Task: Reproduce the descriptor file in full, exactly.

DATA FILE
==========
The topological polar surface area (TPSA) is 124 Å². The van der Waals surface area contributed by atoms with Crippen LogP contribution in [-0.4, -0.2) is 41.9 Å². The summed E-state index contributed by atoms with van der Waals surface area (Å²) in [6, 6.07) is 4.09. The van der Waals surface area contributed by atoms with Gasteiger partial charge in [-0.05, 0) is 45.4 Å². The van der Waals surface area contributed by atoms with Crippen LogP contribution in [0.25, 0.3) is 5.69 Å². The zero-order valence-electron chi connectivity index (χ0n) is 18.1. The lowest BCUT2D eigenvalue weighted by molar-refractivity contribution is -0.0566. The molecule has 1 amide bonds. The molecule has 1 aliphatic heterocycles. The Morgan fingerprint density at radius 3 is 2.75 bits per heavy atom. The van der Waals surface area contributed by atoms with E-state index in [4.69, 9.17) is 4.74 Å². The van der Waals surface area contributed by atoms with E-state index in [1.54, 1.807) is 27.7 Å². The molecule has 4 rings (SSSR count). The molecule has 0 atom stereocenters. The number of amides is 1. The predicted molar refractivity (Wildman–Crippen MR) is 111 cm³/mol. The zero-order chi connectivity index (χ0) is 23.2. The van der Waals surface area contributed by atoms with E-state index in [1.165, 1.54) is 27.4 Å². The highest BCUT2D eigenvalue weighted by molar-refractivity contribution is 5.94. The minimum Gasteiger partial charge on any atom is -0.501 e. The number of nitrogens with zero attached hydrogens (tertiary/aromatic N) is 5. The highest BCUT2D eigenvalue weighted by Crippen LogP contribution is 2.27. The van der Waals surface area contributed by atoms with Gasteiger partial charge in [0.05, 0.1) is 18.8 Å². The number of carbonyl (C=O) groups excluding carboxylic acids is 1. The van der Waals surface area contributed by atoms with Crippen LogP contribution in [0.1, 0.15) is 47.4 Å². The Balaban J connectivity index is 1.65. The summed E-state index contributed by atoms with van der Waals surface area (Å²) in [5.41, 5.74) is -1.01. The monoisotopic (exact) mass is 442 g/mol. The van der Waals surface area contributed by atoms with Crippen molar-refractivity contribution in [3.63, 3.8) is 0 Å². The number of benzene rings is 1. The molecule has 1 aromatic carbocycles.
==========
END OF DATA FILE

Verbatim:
The topological polar surface area (TPSA) is 124 Å². The van der Waals surface area contributed by atoms with Crippen LogP contribution in [-0.4, -0.2) is 41.9 Å². The summed E-state index contributed by atoms with van der Waals surface area (Å²) in [6, 6.07) is 4.09. The van der Waals surface area contributed by atoms with Gasteiger partial charge in [-0.05, 0) is 45.4 Å². The van der Waals surface area contributed by atoms with Crippen LogP contribution in [0.25, 0.3) is 5.69 Å². The zero-order valence-electron chi connectivity index (χ0n) is 18.1. The lowest BCUT2D eigenvalue weighted by molar-refractivity contribution is -0.0566. The molecule has 1 amide bonds. The molecule has 1 aliphatic heterocycles. The Morgan fingerprint density at radius 3 is 2.75 bits per heavy atom. The van der Waals surface area contributed by atoms with E-state index in [4.69, 9.17) is 4.74 Å². The van der Waals surface area contributed by atoms with E-state index in [1.54, 1.807) is 27.7 Å². The molecule has 4 rings (SSSR count). The molecule has 0 atom stereocenters. The number of amides is 1. The predicted molar refractivity (Wildman–Crippen MR) is 111 cm³/mol. The zero-order chi connectivity index (χ0) is 23.2. The van der Waals surface area contributed by atoms with E-state index in [1.165, 1.54) is 27.4 Å². The highest BCUT2D eigenvalue weighted by molar-refractivity contribution is 5.94. The minimum Gasteiger partial charge on any atom is -0.501 e. The number of nitrogens with zero attached hydrogens (tertiary/aromatic N) is 5. The highest BCUT2D eigenvalue weighted by Crippen LogP contribution is 2.27. The van der Waals surface area contributed by atoms with Gasteiger partial charge in [0.05, 0.1) is 18.8 Å². The number of carbonyl (C=O) groups excluding carboxylic acids is 1. The van der Waals surface area contributed by atoms with Crippen LogP contribution in [0.1, 0.15) is 47.4 Å². The Balaban J connectivity index is 1.65. The summed E-state index contributed by atoms with van der Waals surface area (Å²) in [5.41, 5.74) is -1.01. The monoisotopic (exact) mass is 442 g/mol. The van der Waals surface area contributed by atoms with Crippen molar-refractivity contribution in [3.63, 3.8) is 0 Å². The number of benzene rings is 1. The molecule has 1 aromatic carbocycles.